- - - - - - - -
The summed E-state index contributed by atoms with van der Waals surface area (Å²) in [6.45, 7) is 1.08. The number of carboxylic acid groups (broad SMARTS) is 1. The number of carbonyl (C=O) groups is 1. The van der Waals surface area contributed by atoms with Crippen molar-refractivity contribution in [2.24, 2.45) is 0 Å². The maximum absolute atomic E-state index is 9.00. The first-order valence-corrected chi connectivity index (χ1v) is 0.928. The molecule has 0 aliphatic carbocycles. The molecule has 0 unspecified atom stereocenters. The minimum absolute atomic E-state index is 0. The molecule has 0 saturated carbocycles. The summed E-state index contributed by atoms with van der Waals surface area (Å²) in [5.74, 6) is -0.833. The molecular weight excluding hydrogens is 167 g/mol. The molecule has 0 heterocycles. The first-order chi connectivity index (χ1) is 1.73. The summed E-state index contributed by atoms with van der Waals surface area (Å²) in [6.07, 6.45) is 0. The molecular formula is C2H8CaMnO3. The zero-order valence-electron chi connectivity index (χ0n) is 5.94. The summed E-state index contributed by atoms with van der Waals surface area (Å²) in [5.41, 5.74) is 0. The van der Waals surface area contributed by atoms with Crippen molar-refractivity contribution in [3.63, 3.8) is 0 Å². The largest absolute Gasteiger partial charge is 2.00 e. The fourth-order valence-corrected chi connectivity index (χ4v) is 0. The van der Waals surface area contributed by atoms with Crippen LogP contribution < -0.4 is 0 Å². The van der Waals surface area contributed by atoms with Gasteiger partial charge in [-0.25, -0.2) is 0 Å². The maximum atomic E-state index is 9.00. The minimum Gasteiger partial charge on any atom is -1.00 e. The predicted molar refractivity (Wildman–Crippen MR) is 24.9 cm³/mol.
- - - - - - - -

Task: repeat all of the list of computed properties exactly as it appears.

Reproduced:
The summed E-state index contributed by atoms with van der Waals surface area (Å²) in [6.45, 7) is 1.08. The number of carboxylic acid groups (broad SMARTS) is 1. The number of carbonyl (C=O) groups is 1. The van der Waals surface area contributed by atoms with Crippen molar-refractivity contribution in [2.24, 2.45) is 0 Å². The maximum absolute atomic E-state index is 9.00. The first-order valence-corrected chi connectivity index (χ1v) is 0.928. The molecule has 0 aliphatic carbocycles. The molecule has 0 unspecified atom stereocenters. The minimum absolute atomic E-state index is 0. The molecule has 0 saturated carbocycles. The summed E-state index contributed by atoms with van der Waals surface area (Å²) in [5.74, 6) is -0.833. The molecular weight excluding hydrogens is 167 g/mol. The molecule has 0 heterocycles. The first-order chi connectivity index (χ1) is 1.73. The summed E-state index contributed by atoms with van der Waals surface area (Å²) in [6.07, 6.45) is 0. The molecular formula is C2H8CaMnO3. The zero-order valence-electron chi connectivity index (χ0n) is 5.94. The summed E-state index contributed by atoms with van der Waals surface area (Å²) in [5.41, 5.74) is 0. The van der Waals surface area contributed by atoms with Crippen molar-refractivity contribution in [3.63, 3.8) is 0 Å². The largest absolute Gasteiger partial charge is 2.00 e. The fourth-order valence-corrected chi connectivity index (χ4v) is 0. The van der Waals surface area contributed by atoms with Crippen LogP contribution < -0.4 is 0 Å². The van der Waals surface area contributed by atoms with Gasteiger partial charge in [-0.25, -0.2) is 0 Å². The maximum atomic E-state index is 9.00. The minimum Gasteiger partial charge on any atom is -1.00 e. The predicted molar refractivity (Wildman–Crippen MR) is 24.9 cm³/mol.